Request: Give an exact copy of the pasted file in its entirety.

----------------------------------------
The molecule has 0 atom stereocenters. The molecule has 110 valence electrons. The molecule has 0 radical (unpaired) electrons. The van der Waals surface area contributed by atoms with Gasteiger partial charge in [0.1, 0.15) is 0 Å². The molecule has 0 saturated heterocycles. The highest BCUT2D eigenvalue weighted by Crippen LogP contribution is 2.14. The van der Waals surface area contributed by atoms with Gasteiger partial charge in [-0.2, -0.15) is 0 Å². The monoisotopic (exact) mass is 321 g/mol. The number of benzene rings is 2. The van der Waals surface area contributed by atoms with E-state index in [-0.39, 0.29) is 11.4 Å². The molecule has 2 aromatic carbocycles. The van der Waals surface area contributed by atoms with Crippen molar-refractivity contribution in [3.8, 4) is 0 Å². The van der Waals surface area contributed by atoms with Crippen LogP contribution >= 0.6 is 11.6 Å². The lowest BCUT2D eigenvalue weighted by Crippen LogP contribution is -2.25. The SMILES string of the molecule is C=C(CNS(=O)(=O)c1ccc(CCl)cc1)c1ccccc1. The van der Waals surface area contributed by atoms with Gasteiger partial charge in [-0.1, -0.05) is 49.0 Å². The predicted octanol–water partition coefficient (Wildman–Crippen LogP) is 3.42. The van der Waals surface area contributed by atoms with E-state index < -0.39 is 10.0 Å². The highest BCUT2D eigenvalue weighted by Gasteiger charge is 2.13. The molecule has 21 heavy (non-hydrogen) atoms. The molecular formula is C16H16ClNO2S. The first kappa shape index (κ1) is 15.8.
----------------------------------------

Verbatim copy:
The molecule has 0 atom stereocenters. The molecule has 110 valence electrons. The molecule has 0 radical (unpaired) electrons. The van der Waals surface area contributed by atoms with Gasteiger partial charge in [0.1, 0.15) is 0 Å². The molecule has 0 saturated heterocycles. The highest BCUT2D eigenvalue weighted by Crippen LogP contribution is 2.14. The van der Waals surface area contributed by atoms with Gasteiger partial charge in [-0.2, -0.15) is 0 Å². The monoisotopic (exact) mass is 321 g/mol. The number of benzene rings is 2. The van der Waals surface area contributed by atoms with E-state index in [-0.39, 0.29) is 11.4 Å². The molecule has 2 aromatic carbocycles. The van der Waals surface area contributed by atoms with Crippen molar-refractivity contribution in [3.8, 4) is 0 Å². The van der Waals surface area contributed by atoms with Crippen LogP contribution >= 0.6 is 11.6 Å². The lowest BCUT2D eigenvalue weighted by Crippen LogP contribution is -2.25. The SMILES string of the molecule is C=C(CNS(=O)(=O)c1ccc(CCl)cc1)c1ccccc1. The van der Waals surface area contributed by atoms with Gasteiger partial charge in [-0.1, -0.05) is 49.0 Å². The predicted octanol–water partition coefficient (Wildman–Crippen LogP) is 3.42. The van der Waals surface area contributed by atoms with E-state index < -0.39 is 10.0 Å². The highest BCUT2D eigenvalue weighted by Gasteiger charge is 2.13. The molecule has 21 heavy (non-hydrogen) atoms. The molecular formula is C16H16ClNO2S. The first kappa shape index (κ1) is 15.8.